When it comes to board games, my favorites might be heavier games. But that doesn’t mean I can’t also enjoy lighter ones. It doesn’t mean I can’t dig into the intricacies of their design and analyze what works and what doesn’t. Sometimes a game can be too light to play well, sometimes a heavy game can be too convoluted.

I’m good at what I do. If a game doesn’t make it onto my top shelf, you can be sure I can find an audience where it would. I don’t need an arbitrary number at the end to do that.

The problem is, scores have placed games into two boxes. Good games and bad games, and it’s made a reviewer’s job to place games into those two boxes. Here’s a hot take for you. I don’t think that’s my job. Good and bad are subjective, yet review scores feel objective. How often do you see people sling scores around to “prove” whether or not a game is good or bad? All the time.

My job isn’t to tell you if a game is good or bad. My job is to show you why I think different parts of it work for me, and why other parts don’t. It’s to use my time and expertise to give you a detailed run down that you can then apply with your own personal bias and tastes against mine. Then come to your own conclusion of whether not the game is worth buying for you.

As of today (10/8/2021) my new reviews will no longer have a numerical score. The body of my reviews will still be the same. But at the end, I will include what a game does well, and what it doesn’t. Beyond that, I will include a summary of my personal feelings on the game from the lens of my own tastes and bias. I will also state the type of gamer I think will like the game and who I think won’t.

If a game really strikes my fancy. I will include a Golden Shield. My normal logo, but golden. This does not mean a game is a 10 out of 10 and two games with golden shields aren’t meant to be compared. It simply means that I personally love the game, and it’s one of my favorites. 

The absence of a shield does not mean I think a game is bad or that I disliked it. On the contrary, I intend the award to be rare. Whether I like a game or not will be detailed in the body of the review.

I expect to lose a bit of traffic from this change. I mean there is a reason that scores are an industry standard. Here’s the reality though. If you ignored my written review and scrolled down to the bottom, or skipped to the end of my videos, just to see the number. Well…

You were useless to me, as far as algorithms go. More importantly, I was useless to you, because you saw the number without knowing what it meant, or how I reached that conclusion.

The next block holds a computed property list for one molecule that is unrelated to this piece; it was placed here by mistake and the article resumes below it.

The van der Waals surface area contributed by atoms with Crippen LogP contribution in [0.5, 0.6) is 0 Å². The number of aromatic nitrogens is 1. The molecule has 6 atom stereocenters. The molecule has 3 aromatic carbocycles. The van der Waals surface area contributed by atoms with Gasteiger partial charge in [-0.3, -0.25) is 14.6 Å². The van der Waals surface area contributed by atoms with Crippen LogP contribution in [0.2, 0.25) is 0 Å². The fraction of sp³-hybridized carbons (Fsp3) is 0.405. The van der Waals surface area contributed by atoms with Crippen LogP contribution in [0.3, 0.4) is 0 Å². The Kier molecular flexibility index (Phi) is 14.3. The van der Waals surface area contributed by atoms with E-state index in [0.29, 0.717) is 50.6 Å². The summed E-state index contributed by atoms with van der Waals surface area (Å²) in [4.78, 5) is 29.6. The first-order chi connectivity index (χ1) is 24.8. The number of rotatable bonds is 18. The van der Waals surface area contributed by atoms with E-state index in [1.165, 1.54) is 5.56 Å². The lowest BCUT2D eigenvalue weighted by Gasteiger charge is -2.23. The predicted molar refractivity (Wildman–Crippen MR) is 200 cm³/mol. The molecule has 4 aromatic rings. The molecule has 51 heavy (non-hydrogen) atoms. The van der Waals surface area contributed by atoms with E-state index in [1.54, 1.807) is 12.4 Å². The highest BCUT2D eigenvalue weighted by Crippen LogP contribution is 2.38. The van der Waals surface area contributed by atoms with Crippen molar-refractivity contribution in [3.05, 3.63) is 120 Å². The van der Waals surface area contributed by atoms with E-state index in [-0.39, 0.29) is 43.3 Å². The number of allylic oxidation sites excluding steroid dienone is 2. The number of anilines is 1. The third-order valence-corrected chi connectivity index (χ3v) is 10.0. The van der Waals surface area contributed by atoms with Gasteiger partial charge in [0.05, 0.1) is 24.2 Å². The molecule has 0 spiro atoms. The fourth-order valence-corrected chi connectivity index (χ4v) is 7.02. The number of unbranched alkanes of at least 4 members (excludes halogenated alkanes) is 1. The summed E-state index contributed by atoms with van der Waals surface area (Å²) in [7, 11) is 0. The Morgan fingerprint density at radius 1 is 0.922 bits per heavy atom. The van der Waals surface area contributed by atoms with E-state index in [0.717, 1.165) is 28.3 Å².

Reviews published prior to 10/8/2021 will remain unchanged, mostly because it would be a nightmare to change them. This change is about looking ahead, not behind. I will update a key few with my golden shield, however.

Legacy Score Overview Prior to 10/8/2021

I used the industry-standard scoring method of a 1-10 scale. For early access titles, I used a simple method of Buy it, Watch for Updates, and Don’t Buy.

The score I reached was determined by several factors, most of them subjective, but I did factor in technical issues and flaws or balance issues within a game’s design. I also considered the price of the game, certain expectations raise alongside the price and my reviews reflect this. I used the game’s release date MSRP for this purpose, not its current or sale price.

Here’s an old article I wrote about review scores here, but I included a small snapshot below for reference. Think of scores like a recommendation scale, with 10 being the highest recommendation possible.

  • 10: An exemplary game of the genre. My highest recommendation possible.
  • 9: Incredible game of the genre, very likely a must-have.
  • 8: Great game, and a safe buy if you like the genre.
  • 7: Good game, might have some flawed mechanics or other issues. Do some extra research to be sure it jives with you.
  • 6: Below average, it may still be good in some ways, but major flaws were present. Probably only for diehards of the theme or genre.
  • Under 6: Extremely flawed, be very wary about purchasing.

While it happened occasionally, most games didn’t score less than 6. This is true for most critics as they simply aren’t worth the time to be reviewed in the first place. I don’t do outrage bait. I don’t request review copies of games I think I’ll dislike, and I certainly don’t buy games I think I will hate intentionally. Again, I can not stress enough the importance of reading the reviews rather than taking a score at face value.